But the school was not the only party overreacting.  Rogers Police Chief Jeffery Beahen, who was not present at any meetings with Sagehorn, talked to local media and informed them that Sagehorn had committed a crime and “could face felony charges.”  Despite the fact that Sagehorn was a juvenile, Beahen freely gave his name to the local media.  The County Attorney’s office, apparently the only adult in the vicinity, wisely determined there as insufficient evidence to charge Sagehorn with a crime.  Much to Beahen’s surprise there is no felony bragging on the Minnesota books.   

    Subscribing to the “don’t get mad, get even” philosophy, Sagehorn and his parents filed a federal suit against the school and Chief Beahen for violating his constitutional rights and defamation.  The school and Beahen each moved for “judgment on the pleadings.”  The school claimed that it did not violate  Sagehorn’s constitutional rights, as it was permitted to discipline him for his speech, notwithstanding the First Amendment.  The court disagreed. While a public school may discipline a student based on the content of the student’s speech, it may do so only to prevent a “substantial disruption” or if the speech is obscene, lewd vulgar or harassing.  Sagehorn’s two word response was none of the above.   

    Police Chief Beahen  argued that Sagehorn failed to identify specific defamatory comments.  The court disagreed, noting Sagehorn’s complaint set out several specific, actionable statements.  And the court flatly rejected Beahen’s contention that he never mentioned Sagehorn by name.  The court noted that this defense fails when the subject of the comments is clearly identifiable.  Given the context of Beahen’s comments, there was no doubt as to whom he was referring.  

    The case is a warning to public school districts.  Kids do indeed say the darndest things.  And these days, they say them on social media platforms.  It is probably a good idea not to overreact when it happens.     
    Go comment!
  • Devil in the Details

    Aug 13, 2015
    A plaintiff named Keyonna Ferrell recently failed in her efforts to hold Google and Yahoo liable for defamation.  There were many reasons why she failed, but the most glaringly obvious one is that she simply failed to allege that Yahoo or Google said anything about her that was false.  And she failed in pretty much record time.  She filed her complaint on June 2, and the court tossed it on July 31.  That is the judicial equivalent of a nanosecond.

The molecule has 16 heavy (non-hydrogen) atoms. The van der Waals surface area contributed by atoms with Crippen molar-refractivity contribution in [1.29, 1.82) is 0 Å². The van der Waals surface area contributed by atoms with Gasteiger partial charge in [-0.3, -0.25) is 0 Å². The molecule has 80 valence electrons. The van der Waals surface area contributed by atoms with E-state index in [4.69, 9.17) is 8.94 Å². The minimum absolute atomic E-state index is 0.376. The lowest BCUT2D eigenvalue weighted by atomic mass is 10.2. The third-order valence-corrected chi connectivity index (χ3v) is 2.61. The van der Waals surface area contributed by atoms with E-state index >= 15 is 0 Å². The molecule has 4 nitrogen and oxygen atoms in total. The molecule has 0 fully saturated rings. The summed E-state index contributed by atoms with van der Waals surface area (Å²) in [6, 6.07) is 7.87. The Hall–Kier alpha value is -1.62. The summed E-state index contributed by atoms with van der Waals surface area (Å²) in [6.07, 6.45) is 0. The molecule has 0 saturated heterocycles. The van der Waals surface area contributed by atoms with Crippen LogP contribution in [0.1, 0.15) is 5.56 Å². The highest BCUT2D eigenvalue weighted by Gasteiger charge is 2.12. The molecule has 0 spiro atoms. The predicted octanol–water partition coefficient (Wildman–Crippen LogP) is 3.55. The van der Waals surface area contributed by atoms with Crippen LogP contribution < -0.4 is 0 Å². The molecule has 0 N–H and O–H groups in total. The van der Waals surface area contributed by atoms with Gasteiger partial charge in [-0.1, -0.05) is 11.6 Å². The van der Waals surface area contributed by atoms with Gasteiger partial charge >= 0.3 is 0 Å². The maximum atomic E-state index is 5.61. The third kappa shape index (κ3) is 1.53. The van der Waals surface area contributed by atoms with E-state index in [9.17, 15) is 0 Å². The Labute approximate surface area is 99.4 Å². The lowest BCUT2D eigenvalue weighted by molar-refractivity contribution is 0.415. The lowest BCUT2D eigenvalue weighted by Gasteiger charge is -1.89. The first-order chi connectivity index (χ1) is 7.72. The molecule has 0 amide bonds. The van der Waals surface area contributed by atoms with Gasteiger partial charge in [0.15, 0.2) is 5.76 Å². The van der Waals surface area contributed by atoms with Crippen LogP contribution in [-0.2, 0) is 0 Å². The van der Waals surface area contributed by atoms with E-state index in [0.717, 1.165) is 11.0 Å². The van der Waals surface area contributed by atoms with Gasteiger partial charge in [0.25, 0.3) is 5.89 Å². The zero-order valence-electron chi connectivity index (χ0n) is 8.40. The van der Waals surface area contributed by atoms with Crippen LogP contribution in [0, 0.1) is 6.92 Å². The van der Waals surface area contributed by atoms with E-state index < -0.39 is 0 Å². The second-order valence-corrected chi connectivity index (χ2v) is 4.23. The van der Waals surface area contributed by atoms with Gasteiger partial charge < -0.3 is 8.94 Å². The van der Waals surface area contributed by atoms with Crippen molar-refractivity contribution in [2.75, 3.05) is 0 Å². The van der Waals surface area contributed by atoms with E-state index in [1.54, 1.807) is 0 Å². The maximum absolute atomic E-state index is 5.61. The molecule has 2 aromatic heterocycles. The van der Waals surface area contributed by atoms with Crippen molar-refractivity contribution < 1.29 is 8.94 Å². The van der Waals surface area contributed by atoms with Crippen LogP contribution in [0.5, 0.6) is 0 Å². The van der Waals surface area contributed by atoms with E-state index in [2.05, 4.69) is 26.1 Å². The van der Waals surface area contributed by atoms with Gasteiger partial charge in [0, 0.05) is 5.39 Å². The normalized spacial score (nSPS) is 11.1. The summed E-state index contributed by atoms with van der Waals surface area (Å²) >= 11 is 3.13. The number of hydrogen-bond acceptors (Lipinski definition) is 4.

In fact, neither search engine really said anything at all.  Ferrell claimed she was defamed because images of her that she’d removed from Pinterest continued to be accessible via Google and Yahoo after she had removed the images from Pinterest.   But Ferrell never alleged that the images conveyed any false information.  And that doomed her case.  

    A defamation plaintiff has to establish that information published about him or her is, first and foremost, untrue.  We can say whatever terrible things we wish about someone and be free from liability so long as our facts are straight.  Ferrell seemed to gloss over this detail.  In short, she made it easy for the court to toss her suit.   

    But even if she had alleged that the Pinterest images were somehow “false” it’s pretty clear that Yahoo and Google would not have been liable.  Section 230 of the federal Communications Decency Act provides that interactive computer service providers (Yahoo and Google qualify) are not considered publishers of content supplied by third parties.  So I can’t see how Ferrell could have prevailed in any event.  

    What Ferrell really seemed to want was a court ruling that she had a “right to be forgotten” – that is, once she took the information down, she was entitled to be free from it.  But no one is entitled to such relief.  The court did the right thing in kicking this case out almost as soon as it was filed.  
    Go comment!
  • Muddy Waters in Planned Parenthood Video Controversy

    Aug 10, 2015
    Ask anyone who’s seen the undercover videos of Planned Parenthood staffers discussing the donation of fetal tissue.  Somebody did something awful.  But what was awful and who did it depends on who you talk to.   

    The folks who are horrified by the practices of Planned Parenthood no doubt think the awful act is selling the fetal tissue.  And in this view of the world, the organization engaged in that awful act is Planned Parenthood.  

    But there are two sides to the story.  And other folks think the awful act is the surreptitious recording itself.  And that would make The Center for Medical Progress guilty of the awful act.  And that begs the question whether the Center for Medical Progress violated any law.  And the answer is not entirely clear.  The answer depends in part on where the filing took place.  Most states permit a conversation to be recorded so long as one party to the conversation consents.  And the consenting party is allowed to be party recording the conversation. So here, at least in those “single consent” states, the Center for Medical Progress is probably off the hook.  

    But there’s also a question about potential liability for fraud and trespass.  And that depends on what the Center for Medical Progress folks told Planned Parenthood.  If they lied about who they were and why they were there.  It’s conceivable that they could be liable for fraud and even trespass.  A key question is whether the videographers gained access to places where the public was otherwise not permitted to be.  If they lied to get access to some part of the premises not generally available to the public, they may have trespassed.  But if they entered an area open to the public and lied about why they were, they probably didn’t.  The case of  Desnick v. ABC offers the best discussion of this distinction.  And in the Desnick case, the court found ABC had not trespassed when it had producers enter an ophthalmologist’s office and expose his fraudulent practices.